2009 – The Thailand Supreme Court rules in favor of the local residents and EARTH by placing an injunction on 65 proposed expansion projects in the Map Ta Phut Industrial Estate in Rayong Province because of unhealthy pollution levels. In order to proceed, each company must provide a detailed health and environmental impact report.

2008 – The first International Bucket Brigade Conference is held in New Delhi, India. Delegates from India, Asia, Africa, Europe and North America gather to share their successes and challenges in using monitoring strategies to win environmental justice.

2008 – GCM works closely with USA Today on a national investigation which reveals that tens of thousands of children across the country are attending schools in the shadows of industrial polluters and are being exposed to unsafe toxicant levels.

2007 – In a milestone court case, CITGO oil company is convicted in federal court on five criminal counts of violating the Clean Air Act. Citizens for Environmental Justice in Corpus Christi, Texas has been hot on CITGO’s trail for many years with active Bucket pollution patrols around its refineries.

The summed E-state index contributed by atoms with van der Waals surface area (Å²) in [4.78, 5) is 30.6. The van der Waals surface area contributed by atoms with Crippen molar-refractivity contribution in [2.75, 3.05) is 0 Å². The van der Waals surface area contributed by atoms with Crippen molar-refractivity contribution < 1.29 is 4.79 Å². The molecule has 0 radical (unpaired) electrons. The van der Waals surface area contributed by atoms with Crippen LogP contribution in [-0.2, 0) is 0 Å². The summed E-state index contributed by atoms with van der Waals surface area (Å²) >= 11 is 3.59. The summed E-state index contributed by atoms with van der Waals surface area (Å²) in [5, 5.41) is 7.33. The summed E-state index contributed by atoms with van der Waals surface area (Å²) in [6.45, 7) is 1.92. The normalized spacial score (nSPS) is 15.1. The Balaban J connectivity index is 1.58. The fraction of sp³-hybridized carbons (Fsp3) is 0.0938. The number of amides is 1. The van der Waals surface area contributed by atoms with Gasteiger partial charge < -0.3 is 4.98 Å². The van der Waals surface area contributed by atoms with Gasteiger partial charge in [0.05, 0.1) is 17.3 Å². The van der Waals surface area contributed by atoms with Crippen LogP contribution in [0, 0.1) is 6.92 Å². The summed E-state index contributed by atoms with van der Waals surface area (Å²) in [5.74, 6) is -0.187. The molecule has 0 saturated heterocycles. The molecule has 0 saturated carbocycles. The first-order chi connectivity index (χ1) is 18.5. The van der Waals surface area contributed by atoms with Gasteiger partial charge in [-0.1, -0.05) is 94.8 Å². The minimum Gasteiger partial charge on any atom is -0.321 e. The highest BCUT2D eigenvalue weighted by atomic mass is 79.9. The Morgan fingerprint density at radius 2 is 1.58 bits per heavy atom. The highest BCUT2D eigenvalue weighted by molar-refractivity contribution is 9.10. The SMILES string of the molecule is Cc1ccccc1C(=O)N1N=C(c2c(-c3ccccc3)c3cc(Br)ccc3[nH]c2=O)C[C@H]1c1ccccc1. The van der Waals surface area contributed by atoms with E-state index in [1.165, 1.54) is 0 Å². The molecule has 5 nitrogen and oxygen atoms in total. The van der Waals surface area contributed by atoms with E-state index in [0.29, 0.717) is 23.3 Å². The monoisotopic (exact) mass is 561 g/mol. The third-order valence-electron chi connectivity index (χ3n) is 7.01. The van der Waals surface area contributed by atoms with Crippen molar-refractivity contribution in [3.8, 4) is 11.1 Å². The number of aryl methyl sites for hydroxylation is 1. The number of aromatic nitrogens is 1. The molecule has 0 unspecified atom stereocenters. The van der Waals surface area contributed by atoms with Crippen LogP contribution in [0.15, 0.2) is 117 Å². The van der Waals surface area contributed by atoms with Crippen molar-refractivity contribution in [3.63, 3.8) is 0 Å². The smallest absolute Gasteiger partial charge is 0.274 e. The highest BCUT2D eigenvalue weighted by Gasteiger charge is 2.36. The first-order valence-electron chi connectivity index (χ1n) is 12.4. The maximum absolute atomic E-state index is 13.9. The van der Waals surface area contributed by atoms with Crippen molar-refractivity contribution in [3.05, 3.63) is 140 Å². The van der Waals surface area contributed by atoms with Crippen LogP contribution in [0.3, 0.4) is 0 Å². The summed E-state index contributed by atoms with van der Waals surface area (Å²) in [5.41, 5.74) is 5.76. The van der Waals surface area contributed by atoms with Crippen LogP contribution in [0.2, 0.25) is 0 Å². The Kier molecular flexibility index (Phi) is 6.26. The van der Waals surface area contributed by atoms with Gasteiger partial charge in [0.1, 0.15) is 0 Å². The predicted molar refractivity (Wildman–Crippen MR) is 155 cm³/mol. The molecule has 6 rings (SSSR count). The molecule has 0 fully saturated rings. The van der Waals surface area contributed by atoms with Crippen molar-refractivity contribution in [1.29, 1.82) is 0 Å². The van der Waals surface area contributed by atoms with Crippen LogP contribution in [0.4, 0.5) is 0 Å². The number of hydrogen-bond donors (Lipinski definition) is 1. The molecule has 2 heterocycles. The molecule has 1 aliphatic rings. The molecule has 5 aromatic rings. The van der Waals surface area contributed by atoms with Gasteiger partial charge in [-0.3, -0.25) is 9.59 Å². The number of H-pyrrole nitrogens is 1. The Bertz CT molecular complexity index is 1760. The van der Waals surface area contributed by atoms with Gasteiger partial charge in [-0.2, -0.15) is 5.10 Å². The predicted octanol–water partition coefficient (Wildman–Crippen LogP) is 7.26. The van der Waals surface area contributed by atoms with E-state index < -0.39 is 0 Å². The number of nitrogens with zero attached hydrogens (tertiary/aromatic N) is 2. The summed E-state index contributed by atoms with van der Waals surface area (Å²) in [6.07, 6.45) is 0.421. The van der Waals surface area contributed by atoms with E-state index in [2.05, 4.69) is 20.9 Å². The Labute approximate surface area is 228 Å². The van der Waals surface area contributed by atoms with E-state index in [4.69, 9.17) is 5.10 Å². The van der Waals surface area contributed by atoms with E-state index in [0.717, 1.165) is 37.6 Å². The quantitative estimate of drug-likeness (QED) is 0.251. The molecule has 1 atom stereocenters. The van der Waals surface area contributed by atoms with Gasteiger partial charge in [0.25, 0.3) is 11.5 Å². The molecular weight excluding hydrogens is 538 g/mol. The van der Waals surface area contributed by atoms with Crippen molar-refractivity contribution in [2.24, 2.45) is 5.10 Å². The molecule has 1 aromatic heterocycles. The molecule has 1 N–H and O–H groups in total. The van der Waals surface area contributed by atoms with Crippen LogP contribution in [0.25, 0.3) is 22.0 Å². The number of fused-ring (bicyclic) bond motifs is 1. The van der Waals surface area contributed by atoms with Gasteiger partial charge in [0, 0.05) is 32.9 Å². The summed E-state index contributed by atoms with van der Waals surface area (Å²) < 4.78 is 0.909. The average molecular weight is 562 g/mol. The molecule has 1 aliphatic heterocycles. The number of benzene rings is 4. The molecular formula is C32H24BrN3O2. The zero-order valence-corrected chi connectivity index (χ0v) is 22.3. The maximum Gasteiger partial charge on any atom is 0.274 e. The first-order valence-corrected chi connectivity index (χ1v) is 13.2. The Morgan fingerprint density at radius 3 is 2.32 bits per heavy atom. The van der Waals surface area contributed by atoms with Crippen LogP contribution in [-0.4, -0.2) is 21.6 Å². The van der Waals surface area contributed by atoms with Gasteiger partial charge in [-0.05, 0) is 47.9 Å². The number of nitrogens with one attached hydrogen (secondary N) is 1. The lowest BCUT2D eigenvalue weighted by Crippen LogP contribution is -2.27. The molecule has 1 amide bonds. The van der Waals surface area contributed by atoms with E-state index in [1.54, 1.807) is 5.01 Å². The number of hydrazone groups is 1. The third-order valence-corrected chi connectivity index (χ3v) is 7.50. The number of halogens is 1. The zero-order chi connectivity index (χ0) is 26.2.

2007 – In Berkeley, California, GCM introduces the particle monitor as the latest addition in the community toolkit. GCM also pioneers new testing methods which, for the first time, attribute the source of high particulate levels in the area to a scrap steel plant, as opposed to freeway traffic as previously assumed.

2006 – High school students in Oakland, California are trained in Bucket Brigade technology and begin to patriol their neighborhood and capture particulate samples from the local scrap metal recycler. A year later, lab analysis finds dangerous levels of lead and chromium near their school campus.

2006 – In anticipation of Neighborhood Citizens of Northwest Ocala, Florida launching a Bucket Brigade to detect soot and metals coating their homes, cars and lungs, the Royal Oak charcoal plant shuts down, rather than be put to the test.